The world's top 10 universities, 2010
The QS table is based on measures of research quality, graduate employability, teaching and how international the faculties and student bodies are.
Harvard was still most popular among the 5,000 employers polled worldwide, but Cambridge was voted best for research quality in a survey of 15,000 academics and took overall first place. The rankings also use citation counts from a database of academic publishing.
So here are the top 10 universities in the world.
First up: Cambridge University
Name: University of Cambridge
Location: Trinity Lane, Cambridge CB2 1TN United Kingdom
The University of Cambridge (informally Cambridge University, or simply Cambridge) is a public research university located in Cambridge, United Kingdom. It is the second oldest university in both England and the English-speaking world and the seventh oldest university globally.
Academically, Cambridge ranks as one of the world's topmost universities, as well as the leading university in Europe, and contends with Oxford for first place in UK league tables. Affiliates of the University have won more Nobel Prizes than those of any other institution in the world - with 88 Nobel Laureates as of October 4, 2010 - the most recent one being Robert G. Edwards for the prize in physiology or medicine. The University is a member of the Russell Group of research-led British universities, the Coimbra Group, the League of European Research Universities and the International Alliance of Research Universities. It forms part of the 'Golden Triangle' of British universities.
There is a variety of options for studies at Cambridge - undergraduate studies, graduate studies, conferences and part-time courses for adult learners and executive education and training are just some of the numerous learning opportunities available here.
Most well known for/Specialises in
Although diversified in its research and teaching interests, Cambridge today maintains its strength in mathematics.
Prominent faculty (including Indians)
Prominent current members of the Faculty of Economics include Sir Partha Dasgupta, who has been President of both the Royal Economic Society and the European Economic Association and Professor David Newbery, who has also been President of the European Economic Association. Other current Faculty members are closely involved in a number of governmental and international advisory panels and research groups.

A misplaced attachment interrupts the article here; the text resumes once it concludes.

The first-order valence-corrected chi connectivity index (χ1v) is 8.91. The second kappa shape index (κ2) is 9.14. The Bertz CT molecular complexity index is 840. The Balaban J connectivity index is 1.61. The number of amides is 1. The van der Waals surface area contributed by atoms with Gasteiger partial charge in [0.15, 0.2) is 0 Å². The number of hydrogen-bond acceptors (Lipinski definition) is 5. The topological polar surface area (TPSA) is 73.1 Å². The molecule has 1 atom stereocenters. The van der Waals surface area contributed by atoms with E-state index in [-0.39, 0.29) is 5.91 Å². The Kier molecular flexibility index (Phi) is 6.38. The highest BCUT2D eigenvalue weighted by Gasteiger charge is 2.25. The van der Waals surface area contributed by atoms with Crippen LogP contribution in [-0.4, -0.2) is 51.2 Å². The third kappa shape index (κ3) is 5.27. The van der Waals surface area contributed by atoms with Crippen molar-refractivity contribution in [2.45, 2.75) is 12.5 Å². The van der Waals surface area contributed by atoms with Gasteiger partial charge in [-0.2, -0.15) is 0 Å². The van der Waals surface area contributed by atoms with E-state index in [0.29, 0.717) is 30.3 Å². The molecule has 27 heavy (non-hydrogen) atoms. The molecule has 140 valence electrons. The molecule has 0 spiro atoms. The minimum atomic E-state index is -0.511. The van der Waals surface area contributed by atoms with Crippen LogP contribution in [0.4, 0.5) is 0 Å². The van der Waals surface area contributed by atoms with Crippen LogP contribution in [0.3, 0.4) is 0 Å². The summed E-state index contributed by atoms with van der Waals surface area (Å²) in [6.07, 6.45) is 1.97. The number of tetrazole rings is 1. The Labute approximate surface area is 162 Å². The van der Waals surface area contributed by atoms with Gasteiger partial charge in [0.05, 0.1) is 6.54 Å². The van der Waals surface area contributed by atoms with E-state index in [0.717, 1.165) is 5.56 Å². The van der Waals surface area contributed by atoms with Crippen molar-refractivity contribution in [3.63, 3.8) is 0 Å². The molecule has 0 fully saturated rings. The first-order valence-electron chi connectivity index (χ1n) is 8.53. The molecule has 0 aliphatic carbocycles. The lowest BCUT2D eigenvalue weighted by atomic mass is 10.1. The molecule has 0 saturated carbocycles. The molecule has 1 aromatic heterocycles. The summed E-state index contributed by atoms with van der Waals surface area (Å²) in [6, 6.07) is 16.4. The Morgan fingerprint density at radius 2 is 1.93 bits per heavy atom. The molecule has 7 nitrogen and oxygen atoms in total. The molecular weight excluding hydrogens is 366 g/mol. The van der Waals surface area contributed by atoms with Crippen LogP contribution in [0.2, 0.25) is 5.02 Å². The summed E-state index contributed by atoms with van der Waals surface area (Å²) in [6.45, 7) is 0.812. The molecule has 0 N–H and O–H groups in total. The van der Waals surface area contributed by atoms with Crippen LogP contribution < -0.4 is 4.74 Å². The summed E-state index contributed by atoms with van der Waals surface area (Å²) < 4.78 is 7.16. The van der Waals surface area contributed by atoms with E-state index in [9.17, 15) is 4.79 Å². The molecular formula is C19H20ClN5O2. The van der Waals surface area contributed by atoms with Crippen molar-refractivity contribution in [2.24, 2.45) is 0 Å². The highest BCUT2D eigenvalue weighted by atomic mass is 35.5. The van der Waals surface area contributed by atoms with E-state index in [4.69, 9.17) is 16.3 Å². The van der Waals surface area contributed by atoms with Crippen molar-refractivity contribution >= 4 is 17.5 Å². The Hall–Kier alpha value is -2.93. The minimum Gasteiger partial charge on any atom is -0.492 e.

Among the most famous of Cambridge polymaths is Sir Isaac Newton, who spent the majority of his life at the university and conducted many of his now famous experiments within the grounds of Trinity College. Sir Francis Bacon, responsible for the development of the Scientific Method, entered the university when he was just twelve, and pioneering mathematicians John Dee and Brook Taylor have also studied at this prestigious university.
Admission procedure/cycle (month/date)
Graduate students operate on the basis of the academic year which extends beyond the end of the Easter Term. The Academic year commences on 1st October and finishes on 30th September each year. Dates for General Admission (the degree ceremony mainly for undergraduate awards) and other degree ceremonies are listed separately. Graduands should check with their College's Praelector to find on which of the dates their College will be represented.
Tentative cost of courses
£3,290 per year. Details of the costs expected are available from the University Graduate Studies Prospectus.
The Cambridge Commonwealth Trust and the Cambridge Overseas Trust offer part-cost and a limited number of full-cost awards to overseas (non-EU) students, including affiliated students, who have been accepted for admission by a Cambridge College. To apply for funding through the Trusts, you must have been offered a place at one of the Colleges, at which point the College will ask you to complete an application form. All awards are allocated based on academic merit, and are means-tested.
Presence in India
For over 150 years, Cambridge has been attracting students and scholars from India, many of whom have gone on to become leaders in their fields of arts, humanities, science, politics to name but a few areas. The connections with India are not however only one way and there are numerous instances of Cambridge academics and students spending time in India on their own for fieldwork visits or with their collaborators and partner institutions. Detailed information about the University's long-standing connections with India can be found at the 'Cambridge India Partnership' website.
In addition to the academic linkages, the University is also present in India through its two subsidiary businesses - namely Cambridge Assessment and Cambridge University Press - as well as the network of alumni societies.
Next: Harvard University